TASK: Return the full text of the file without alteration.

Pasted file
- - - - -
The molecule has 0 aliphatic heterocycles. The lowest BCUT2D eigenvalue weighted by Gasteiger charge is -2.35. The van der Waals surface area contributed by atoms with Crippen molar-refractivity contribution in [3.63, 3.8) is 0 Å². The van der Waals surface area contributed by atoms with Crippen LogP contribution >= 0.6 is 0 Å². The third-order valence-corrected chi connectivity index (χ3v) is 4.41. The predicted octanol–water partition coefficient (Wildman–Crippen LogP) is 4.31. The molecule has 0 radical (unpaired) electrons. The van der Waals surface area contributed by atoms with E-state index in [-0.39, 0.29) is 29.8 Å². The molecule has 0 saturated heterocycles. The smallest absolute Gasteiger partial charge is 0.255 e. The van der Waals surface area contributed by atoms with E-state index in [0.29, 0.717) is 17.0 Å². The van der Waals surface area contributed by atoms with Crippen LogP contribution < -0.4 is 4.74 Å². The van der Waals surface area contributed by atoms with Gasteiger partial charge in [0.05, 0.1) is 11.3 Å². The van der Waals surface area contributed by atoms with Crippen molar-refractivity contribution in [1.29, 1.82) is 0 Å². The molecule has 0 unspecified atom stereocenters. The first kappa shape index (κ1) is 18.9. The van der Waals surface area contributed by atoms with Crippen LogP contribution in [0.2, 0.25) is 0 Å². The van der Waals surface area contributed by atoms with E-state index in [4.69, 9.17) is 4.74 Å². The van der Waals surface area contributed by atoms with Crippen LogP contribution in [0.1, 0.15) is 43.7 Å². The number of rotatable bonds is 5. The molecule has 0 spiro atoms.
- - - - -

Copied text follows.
The molecule has 0 aliphatic heterocycles. The lowest BCUT2D eigenvalue weighted by Gasteiger charge is -2.35. The van der Waals surface area contributed by atoms with Crippen molar-refractivity contribution in [3.63, 3.8) is 0 Å². The van der Waals surface area contributed by atoms with Crippen LogP contribution >= 0.6 is 0 Å². The third-order valence-corrected chi connectivity index (χ3v) is 4.41. The predicted octanol–water partition coefficient (Wildman–Crippen LogP) is 4.31. The molecule has 0 radical (unpaired) electrons. The van der Waals surface area contributed by atoms with E-state index in [-0.39, 0.29) is 29.8 Å². The molecule has 0 saturated heterocycles. The smallest absolute Gasteiger partial charge is 0.255 e. The van der Waals surface area contributed by atoms with E-state index in [0.29, 0.717) is 17.0 Å². The van der Waals surface area contributed by atoms with Crippen LogP contribution < -0.4 is 4.74 Å². The van der Waals surface area contributed by atoms with Gasteiger partial charge in [0.05, 0.1) is 11.3 Å². The van der Waals surface area contributed by atoms with Crippen molar-refractivity contribution in [1.29, 1.82) is 0 Å². The molecule has 0 unspecified atom stereocenters. The first kappa shape index (κ1) is 18.9. The van der Waals surface area contributed by atoms with Crippen LogP contribution in [0.2, 0.25) is 0 Å². The van der Waals surface area contributed by atoms with E-state index in [4.69, 9.17) is 4.74 Å². The van der Waals surface area contributed by atoms with Crippen LogP contribution in [0.1, 0.15) is 43.7 Å². The number of rotatable bonds is 5. The molecule has 0 spiro atoms.